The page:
Purpose: To understand the basics of applying Phong shading and custom textures.

Objective: To be comfortable with the materials and editing Texture projections on models.

Textures in Games

In any video game created within the past 20 years, give or take, the Textures used always have additional script files associated to them. These script files (aka shaders) tell the game engine how to render and treat the texture in game, including: ricochet & footstep sounds, surface property information, mass, transparency properties (glass), etc.

Valve shader files are created using the .vmt file extension (valve material type). We will cover VMT’s later on, but for now it’s important to understand that textures used on both models and in maps have shader files associated to them that give the texture added properties. Now as it relates to texturing a Model in XSI, we are going to assign a Phong material to an Object.

Note: Textures in Modeling applications are commonly referred to as Materials (as in scene materials).


Phong materials are the default material type available for Models created in XSI. In game, phong shaders integrate naturally with the existing lighting and provide greater definition, particularly to key characters such as Alyx Vance.

Creating A Desk

To understand how to load and fit a texture to a model, we will begin with an example of texturing a simple desk.

    Create 4 cylinder primitives and a square primitive tabletop. The dimensions of these objects are not critical, but should closely resemble that of a simple table or desk.

4 Cylinders: Radius 0.5, Height 6
1 Cube: Scale: X=1.5, Y=0.05, Z=1.5

Assign a Phong Material

Many video game engines support Phong textures exported directly from a Modeling application. Let us begin by first assigning a phong material to our table top.

  • Select the table top (object mode)
  • Get > Material > Phong

There are hundreds, if not thousands of different ways to modify your Phong Material in this menu. However, all we are concerned with at the moment is changing the color.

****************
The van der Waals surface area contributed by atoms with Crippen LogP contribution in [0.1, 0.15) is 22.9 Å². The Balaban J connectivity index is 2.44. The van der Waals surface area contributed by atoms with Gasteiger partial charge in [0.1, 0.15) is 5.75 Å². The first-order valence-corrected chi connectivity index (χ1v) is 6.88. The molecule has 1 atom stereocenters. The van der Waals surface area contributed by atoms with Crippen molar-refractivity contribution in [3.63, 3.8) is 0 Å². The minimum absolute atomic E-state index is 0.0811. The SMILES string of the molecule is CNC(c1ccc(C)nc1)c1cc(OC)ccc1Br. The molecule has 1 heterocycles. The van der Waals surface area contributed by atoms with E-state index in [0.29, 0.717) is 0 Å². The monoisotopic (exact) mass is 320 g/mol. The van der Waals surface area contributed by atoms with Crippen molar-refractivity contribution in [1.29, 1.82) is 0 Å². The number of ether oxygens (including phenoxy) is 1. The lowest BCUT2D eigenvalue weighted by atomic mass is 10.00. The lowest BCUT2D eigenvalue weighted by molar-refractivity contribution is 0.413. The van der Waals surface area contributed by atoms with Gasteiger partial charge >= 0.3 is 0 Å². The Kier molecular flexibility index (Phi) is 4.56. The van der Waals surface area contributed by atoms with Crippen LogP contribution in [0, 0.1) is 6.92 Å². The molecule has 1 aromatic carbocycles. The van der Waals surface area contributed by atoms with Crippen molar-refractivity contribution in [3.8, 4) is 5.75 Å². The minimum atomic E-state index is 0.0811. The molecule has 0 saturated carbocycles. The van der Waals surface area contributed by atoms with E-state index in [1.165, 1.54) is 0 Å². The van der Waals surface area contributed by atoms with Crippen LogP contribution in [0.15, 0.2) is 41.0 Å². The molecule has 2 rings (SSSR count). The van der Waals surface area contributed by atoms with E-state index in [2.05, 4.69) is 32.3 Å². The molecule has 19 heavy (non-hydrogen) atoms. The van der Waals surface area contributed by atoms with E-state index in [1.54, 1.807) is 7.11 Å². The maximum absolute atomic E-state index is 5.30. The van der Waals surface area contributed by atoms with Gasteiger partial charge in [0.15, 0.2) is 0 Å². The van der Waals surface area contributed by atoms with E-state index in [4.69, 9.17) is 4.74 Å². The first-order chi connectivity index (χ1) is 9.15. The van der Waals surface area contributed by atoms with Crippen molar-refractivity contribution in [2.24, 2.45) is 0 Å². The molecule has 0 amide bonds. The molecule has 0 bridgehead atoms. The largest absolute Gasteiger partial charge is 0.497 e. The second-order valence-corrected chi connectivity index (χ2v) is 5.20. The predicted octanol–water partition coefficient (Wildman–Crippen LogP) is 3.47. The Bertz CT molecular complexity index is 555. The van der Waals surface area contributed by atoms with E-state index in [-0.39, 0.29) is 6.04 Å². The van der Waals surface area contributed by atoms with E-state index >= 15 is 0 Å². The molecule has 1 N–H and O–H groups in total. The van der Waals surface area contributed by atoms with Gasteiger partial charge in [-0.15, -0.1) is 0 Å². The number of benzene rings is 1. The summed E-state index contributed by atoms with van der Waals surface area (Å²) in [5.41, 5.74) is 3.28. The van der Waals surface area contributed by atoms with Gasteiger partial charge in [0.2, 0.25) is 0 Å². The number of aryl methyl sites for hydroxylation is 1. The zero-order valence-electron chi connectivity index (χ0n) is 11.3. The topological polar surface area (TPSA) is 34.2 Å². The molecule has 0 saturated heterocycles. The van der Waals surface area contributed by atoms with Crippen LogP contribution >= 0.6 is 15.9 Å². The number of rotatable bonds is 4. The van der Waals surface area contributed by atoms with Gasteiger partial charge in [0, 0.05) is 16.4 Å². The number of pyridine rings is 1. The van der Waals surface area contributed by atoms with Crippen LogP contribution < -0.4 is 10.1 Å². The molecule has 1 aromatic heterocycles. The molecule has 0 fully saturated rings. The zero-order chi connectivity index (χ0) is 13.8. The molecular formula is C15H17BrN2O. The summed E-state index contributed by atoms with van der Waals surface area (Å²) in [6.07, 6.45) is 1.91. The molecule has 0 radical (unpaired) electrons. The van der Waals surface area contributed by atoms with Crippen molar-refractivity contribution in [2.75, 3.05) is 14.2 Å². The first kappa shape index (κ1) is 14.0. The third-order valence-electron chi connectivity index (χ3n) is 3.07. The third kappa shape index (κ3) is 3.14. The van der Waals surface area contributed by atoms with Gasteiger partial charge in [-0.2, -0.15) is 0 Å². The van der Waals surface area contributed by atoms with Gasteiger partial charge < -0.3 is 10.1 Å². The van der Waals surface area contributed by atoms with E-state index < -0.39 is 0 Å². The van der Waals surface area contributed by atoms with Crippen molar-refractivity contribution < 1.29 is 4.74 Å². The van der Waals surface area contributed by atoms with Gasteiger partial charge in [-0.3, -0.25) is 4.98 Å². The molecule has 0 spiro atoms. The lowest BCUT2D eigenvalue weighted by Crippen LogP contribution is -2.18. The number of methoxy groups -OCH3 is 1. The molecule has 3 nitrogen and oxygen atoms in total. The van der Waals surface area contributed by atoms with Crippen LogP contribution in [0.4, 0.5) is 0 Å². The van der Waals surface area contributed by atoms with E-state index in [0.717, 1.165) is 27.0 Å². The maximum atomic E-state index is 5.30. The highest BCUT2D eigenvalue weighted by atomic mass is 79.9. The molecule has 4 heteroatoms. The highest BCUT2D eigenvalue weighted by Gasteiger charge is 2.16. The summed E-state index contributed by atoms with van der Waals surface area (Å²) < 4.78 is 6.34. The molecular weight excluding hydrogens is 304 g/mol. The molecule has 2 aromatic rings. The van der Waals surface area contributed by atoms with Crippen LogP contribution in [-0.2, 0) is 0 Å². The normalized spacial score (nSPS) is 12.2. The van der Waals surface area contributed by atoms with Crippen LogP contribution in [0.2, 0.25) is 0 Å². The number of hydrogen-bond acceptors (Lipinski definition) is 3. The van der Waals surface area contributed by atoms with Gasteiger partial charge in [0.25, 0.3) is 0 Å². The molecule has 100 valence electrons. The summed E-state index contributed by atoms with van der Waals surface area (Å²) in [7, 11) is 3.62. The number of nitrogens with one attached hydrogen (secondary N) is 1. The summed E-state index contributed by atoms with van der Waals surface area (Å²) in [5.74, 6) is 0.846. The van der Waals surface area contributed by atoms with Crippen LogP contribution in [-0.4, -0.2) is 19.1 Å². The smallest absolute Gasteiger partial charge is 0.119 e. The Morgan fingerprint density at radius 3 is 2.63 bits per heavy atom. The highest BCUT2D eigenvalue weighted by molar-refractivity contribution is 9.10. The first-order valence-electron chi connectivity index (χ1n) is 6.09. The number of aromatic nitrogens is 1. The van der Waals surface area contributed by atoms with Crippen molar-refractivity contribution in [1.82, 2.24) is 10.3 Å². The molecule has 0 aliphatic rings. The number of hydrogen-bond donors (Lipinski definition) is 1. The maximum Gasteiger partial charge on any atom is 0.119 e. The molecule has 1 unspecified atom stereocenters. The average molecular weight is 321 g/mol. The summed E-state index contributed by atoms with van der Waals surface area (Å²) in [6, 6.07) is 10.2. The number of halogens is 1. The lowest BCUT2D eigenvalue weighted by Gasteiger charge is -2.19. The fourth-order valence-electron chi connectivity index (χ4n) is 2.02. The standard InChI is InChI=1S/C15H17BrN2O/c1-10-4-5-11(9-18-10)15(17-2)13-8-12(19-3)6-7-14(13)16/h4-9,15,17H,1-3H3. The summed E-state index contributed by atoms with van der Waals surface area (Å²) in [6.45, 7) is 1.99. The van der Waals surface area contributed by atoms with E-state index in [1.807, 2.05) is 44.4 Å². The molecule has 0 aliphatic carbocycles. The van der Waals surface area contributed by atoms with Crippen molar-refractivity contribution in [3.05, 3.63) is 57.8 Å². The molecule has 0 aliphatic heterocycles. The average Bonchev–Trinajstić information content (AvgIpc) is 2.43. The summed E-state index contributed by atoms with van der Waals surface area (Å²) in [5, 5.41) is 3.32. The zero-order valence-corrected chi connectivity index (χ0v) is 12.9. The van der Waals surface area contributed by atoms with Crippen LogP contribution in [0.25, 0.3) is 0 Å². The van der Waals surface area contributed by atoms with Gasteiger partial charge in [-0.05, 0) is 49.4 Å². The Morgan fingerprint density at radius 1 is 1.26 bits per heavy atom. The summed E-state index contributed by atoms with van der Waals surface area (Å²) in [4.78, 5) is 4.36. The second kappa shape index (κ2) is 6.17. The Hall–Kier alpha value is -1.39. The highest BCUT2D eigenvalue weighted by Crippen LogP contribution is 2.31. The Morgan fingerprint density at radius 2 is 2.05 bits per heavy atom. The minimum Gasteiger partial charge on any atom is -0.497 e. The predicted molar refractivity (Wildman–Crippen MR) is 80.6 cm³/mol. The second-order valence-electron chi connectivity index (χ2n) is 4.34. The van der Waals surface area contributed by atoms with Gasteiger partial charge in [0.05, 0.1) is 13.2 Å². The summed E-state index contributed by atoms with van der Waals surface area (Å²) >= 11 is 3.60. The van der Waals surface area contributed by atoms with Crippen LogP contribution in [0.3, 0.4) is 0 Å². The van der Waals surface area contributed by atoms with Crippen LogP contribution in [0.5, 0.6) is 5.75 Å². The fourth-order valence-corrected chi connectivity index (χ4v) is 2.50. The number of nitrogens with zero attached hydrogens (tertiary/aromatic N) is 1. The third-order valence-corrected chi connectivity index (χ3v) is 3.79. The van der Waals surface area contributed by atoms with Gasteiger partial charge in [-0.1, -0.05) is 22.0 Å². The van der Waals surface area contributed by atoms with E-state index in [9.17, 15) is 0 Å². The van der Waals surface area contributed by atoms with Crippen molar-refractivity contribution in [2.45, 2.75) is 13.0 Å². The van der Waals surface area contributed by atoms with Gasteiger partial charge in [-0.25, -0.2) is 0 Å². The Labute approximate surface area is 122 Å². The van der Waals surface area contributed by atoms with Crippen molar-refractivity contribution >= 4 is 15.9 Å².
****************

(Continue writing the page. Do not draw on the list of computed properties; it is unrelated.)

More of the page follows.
• Under Diffuse, check the Color box, and using the sliders to the right, select a color. Simply close the window when you find a color you like.

Since we are going to add a wood texture next, I will approximate this first with a brownish Phong color for now:

R: 1.000, G: 0.600, B: 0.000

Note: As you move the sliders around you will see the color changing in the Camera Viewport immediately (ensure you are on the Shaded display option)

Importing Textures

Textures are the most common Material that can be dropped onto a Model. There are a few more steps involved then adding a Phong material, but the process is essentially the same.

  • Select one of the Cylinder legs of our Table.
  • Select all of the cylinder’s faces except for the top and bottom ones.

Now we will apply a texture to the model. This is done by a process called UV Mapping.

Every model is made up of a series of polygons, which are defined by their corner points or vertices as we have learned.

To apply a 2D texture onto a 3D model we have to tell XSI what part of the texture corresponds to what part of the object or group of polygons selected by mapping the vertices on the texture. Through this process, each vertex receives a UV coordinate assigned to it (i.e. the relative position on the texture image itself).

  • Firstly, let’s switch our Mode in XSI to Rendering. Underneath the File Menu click on the Model Down Arrow and select Render./
  • To view textures in the Camera Viewport we will also need to switch our Camera Display to Textured Decal from Shaded.